TECHSHIP IS A GLOBAL SUPPLIER OF WIRELESS COMPONENTS
The Sierra Wireless MC7710 PCI Express Mini Card is a compact, lightweight, wireless LTE- and UMTS-based modem.
The MC7710 provides LTE, DC-HSPA+, HSPA+, HSDPA, HSUPA, WCDMA, GSM, GPRS, EDGE, and GPS connectivity for portable and handheld computers, point-of-sale devices, telemetry products and other machine-to-machine and vertical applications over several radio frequency bands.
To develop applications and to test the mPCIe module separately the article 10069 Techship MiniPCIe Developer Kit incl. Technical support could be very helpful.
What Linux kernel modules and configs are commonly used for communicating with cellular modules over their USB interface?
Most cellular modules can be supported in Linux by using som of the in-kernel drivers. The physical data interface to the host Linux system is usually done over USB which enumerates a set of different endpoints/interfaces. A set of serial interfaces for Modem/PPP, AT commands, NMEA location data and chipset debug information are almost always available in all configurations.
In addition some type of network endpoint/interface are also available and exposed. This can vary between manufacturers and chipset vendors and can also commonly be configurable by using USB configuration mode switching or through vendor specific AT commands.
Recommended kernel configurations to enable are listed bellow. Many cellular modules base their Linux support on these modules and drivers. Once included in the kernel build, the USB interfaces will be detected and bound correctly out-of-the-box or after applying source code patches to the driver modules.
Configs for USB serial drivers:
Configs for Modem/PPP support:
Configs for USB network drivers:
Please relate to the Techship product specific web pages for vendor specific Linux integration guides.
Below is a selection of kernel commits relating to cellular module support in Linux kernels:
qmi_wwan: Add support for Fibocom NL678 series
qmi_wwan: Added support for Telit LN940 series
qmi_wwan: Added support for Fibocom NL668 series
USB: serial: option: add support for GosunCn ME3630 RNDIS mode
USB: serial: option: add support for Simcom SIM7500/SIM7600 RNDIS mode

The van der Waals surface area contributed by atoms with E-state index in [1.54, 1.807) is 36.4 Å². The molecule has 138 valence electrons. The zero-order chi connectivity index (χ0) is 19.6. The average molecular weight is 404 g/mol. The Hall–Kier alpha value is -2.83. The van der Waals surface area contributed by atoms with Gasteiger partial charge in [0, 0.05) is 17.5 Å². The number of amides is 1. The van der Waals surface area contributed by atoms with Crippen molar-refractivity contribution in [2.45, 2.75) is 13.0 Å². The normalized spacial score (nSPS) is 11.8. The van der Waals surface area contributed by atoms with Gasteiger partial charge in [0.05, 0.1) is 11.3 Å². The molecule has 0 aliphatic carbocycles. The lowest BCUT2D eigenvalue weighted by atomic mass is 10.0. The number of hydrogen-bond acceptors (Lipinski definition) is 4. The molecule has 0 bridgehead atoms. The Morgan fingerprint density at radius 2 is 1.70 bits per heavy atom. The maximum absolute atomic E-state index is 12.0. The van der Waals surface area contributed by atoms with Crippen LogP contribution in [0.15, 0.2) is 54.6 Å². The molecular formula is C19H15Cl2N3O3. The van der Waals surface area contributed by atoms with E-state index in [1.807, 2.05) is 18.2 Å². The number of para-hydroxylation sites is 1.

USB: serial: option: add Simcom SIM7500/SIM7600 (MBIM mode)
USB: serial: option: add Fibocom NL678 series
USB: serial: option: add Telit LN940 series
USB: serial: option: add Fibocom NL668 series
USB: serial: option: add GosunCn ZTE WeLink ME3630
qmi_wwan: apply SET_DTR quirk to the SIMCOM shared device ID
If you use any of the listed cellular modules, drivers and specified USB modes in the commits above, ensure that your kernel version already include the patch or apply it to your build.
How can we capture DM serial port logs for Sierra Wireless EM/MC series cellular modules in Linux?
In the Sierra Wireless QMI SDK downloadable archive there is a a DM log tool in the tools folder.
Run the dmcapture.sh script with desired filter, and the ttyUSB0 (DM port) device selected.
E.g. like this:
sudo ./dmcapture.sh -l -d /dev/ttyUSB0 -o testlog -f ./filters/v11026_Generic_GSM_WCDMA_LTE_IP.sqf
This will create a log file that can be sent for analyze and debug to Sierra Wireless.
How do I set USB-interface modes on my Sierra Wireless module?
Sierra Wireless modules can expose different USB interfaces, like MBIM, MODEM, NMEA or RMNET. The different interfaces can be combined or used individually, depending on the specific need for your project.
Here is how to set the different USB interface configurations. (In this example we use a Sierra Wireless EM7421, but it will be similar for many other Sierra Wireless modules.)
Make sure you get an OK after every AT command sent.
We start by typing:
To be able to view what we just sent to the module we type:
Since this feature is password protected we need to type:
To see what USB interface we are currently using, just type AT!USBCOMP? and you should receive something like this:
Config Index: 1
Config Type: 3 (Generic)
Interface bitmask: 0000010D (diag,nmea,modem,rmnet0)
Config index is what the type applies to and should be set to 1.
The config type means what USB composition is used. For this module USBIF-MBIM (1), PCIE USBIF (2), Legacy Generic (3) or RNDIS (4) are available.
Interface bitmask is the part where we see what USB interface our module is set to.
Now, to see what our USB interface options are we need to type:
Here we can see that for this module we have the following options:
DIAG - 0x00000001
NMEA - 0x00000004
MODEM - 0x00000008
RMNET0 - 0x00000100
MBIM - 0x00001000
These values are hexadecimal. So, for an example, if we wanted to activate all the options (DIAG, NMEA, MODEM and MBIM) we just add these values together.
If we open the Windows Calculator in Programmer mode (and make sure you have “HEX” selected!) and add all the values together like this 1 + 4+ 8 +1000, we will get 100D. (Please note, RMNET0 and MBIM cannot be used simultaneous for this module. Refer to the manual of your specific module to when setting up the USB interface.)
If we then send the following AT command to the module, we will set it to DIAG, NMEA, MODEM and MBIM:
Again, type AT!USBCOMP? to confirm we have the new settings selected, it should look like this:
Config Index: 1
Config Type: 3 (Generic)
Interface bitmask: 0000100D (diag,nmea,modem,mbim)
For further information please take a look at the AT command user guide available on the product's specific page under "technical documentation", which is available for download once logged in.
I want to use a specific network technique. Can I specify that with a Sierra Wireless module?
The AT command AT!SELRAT lets you specify what technique to use.
The parameters are:
01, UMTS 3G Only
02, GSM 2G Only
05, GSM and UMTS Only
06, LTE Only
07, GSM, UMTS, LTE
11, UMTS and LTE Only
12, GSM and LTE Only